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Bell hires new city attorney amid turmoil

August 4, 2010 12:00:00 AM PDT
It has become business as usual at Bell City Hall. Outraged residents take to the podium and berate their City Council. At Wednesday night's emergency council meeting, relatives of Deputy Mayor Teresa Jacobo got into a shouting match with others in the audience. Her relatives were escorted out and the meeting continued without Jacobo.

But in between the outbursts and admonitions, City Council announced that they had hired an interim city attorney. The law firm that had been providing legal services for the city severed its ties with the city. James Casso was hired during closed session.

"Perhaps it's a daunting challenge, but I get my thrills out of daunting challenges, so it's OK with me," Casso said.

A second motion to hire a consulting company to take over as city manager was postponed after outraged residents demanded more time to review the $175,000 contract.

Meanwhile, residents continued to demand that members of the council resign from their posts.

Marcileno Ceja has lived in Bell for 17 years. He's not only demanding that Bell's city council members resign, he wants them criminally prosecuted.

"These folks are going to have to answer not just to Bell, to California, to the rest of the nation, because this is an outrage," Ceja said. "These guys are thieves. They stole our money.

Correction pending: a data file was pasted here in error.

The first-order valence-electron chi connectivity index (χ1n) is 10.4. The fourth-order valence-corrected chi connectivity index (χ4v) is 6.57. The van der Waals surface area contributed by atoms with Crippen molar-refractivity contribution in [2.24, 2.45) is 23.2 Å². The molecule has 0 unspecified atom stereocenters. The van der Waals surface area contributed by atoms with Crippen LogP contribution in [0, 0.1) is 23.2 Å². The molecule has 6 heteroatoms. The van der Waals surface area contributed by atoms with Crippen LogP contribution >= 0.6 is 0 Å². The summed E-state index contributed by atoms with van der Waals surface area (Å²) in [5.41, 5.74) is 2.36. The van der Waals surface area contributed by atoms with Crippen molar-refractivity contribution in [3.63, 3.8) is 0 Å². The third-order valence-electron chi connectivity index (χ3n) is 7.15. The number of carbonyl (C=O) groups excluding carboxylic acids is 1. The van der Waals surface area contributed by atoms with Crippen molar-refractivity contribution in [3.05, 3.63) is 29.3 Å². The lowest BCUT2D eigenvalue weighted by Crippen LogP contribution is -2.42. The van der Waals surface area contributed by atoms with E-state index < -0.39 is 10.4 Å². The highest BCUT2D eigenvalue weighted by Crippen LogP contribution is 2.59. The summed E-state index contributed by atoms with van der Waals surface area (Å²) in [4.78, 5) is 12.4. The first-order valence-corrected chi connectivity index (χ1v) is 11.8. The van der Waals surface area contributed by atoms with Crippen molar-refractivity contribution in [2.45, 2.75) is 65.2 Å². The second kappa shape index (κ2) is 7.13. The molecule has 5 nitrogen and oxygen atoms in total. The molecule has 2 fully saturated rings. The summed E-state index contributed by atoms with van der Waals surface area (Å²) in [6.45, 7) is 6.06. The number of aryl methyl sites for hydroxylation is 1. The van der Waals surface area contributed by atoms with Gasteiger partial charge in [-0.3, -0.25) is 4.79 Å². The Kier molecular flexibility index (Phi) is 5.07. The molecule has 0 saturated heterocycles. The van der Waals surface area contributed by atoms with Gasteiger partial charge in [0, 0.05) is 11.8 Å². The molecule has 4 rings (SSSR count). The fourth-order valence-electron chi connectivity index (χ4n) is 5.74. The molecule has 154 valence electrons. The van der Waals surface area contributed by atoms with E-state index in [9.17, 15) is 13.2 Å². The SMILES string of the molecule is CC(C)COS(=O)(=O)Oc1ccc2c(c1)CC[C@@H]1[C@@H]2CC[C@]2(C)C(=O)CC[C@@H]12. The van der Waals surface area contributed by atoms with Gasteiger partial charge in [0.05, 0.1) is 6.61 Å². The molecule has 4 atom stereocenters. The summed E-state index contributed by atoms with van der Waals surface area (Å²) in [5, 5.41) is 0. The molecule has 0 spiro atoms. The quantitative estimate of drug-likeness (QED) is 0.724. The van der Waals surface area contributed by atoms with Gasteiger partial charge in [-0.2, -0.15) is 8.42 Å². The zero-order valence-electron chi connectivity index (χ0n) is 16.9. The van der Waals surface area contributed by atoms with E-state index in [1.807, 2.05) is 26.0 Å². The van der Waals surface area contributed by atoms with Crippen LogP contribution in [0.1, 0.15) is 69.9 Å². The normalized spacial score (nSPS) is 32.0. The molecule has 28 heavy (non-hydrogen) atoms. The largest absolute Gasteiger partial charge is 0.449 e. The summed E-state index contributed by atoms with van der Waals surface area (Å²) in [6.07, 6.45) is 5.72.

"They think they are going to continue to run our city, and that's not going to happen," he added.

The controversy started last month, when it was revealed that top city administrators were pulling down six-figure salaries. City Manager Robert Rizzo was making nearly $800,000 a year, the assistant city manager was paid just over $375,000 a year and the police chief had a salary of more than $450,000.

Eventually, all three resigned, but now the attention is on the council members who approved the salaries.

"We want to put honest people in here, and we want to take charge ourselves," said one Bell resident. "If they can't do it, they need to go."

Four of five city council members were making nearly $100,000 a year for their part-time jobs. Last week, they agreed to slash their salaries by 90 percent, but that's not enough for some residents.

Now it appears that California's state pension fund learned about the big pay raises in Bell, but did nothing to stop them.

In a written statement issued Wednesday by CalPERS spokesman Brad Pacheco, the pension system said they did nothing wrong.

The statement said, "Our focus has and remains the legitimacy of these salaries working with the AG's office. Our job is to enforce the statutes that govern the retirement law. Pay and compensation is the decision of city and county elected officials."


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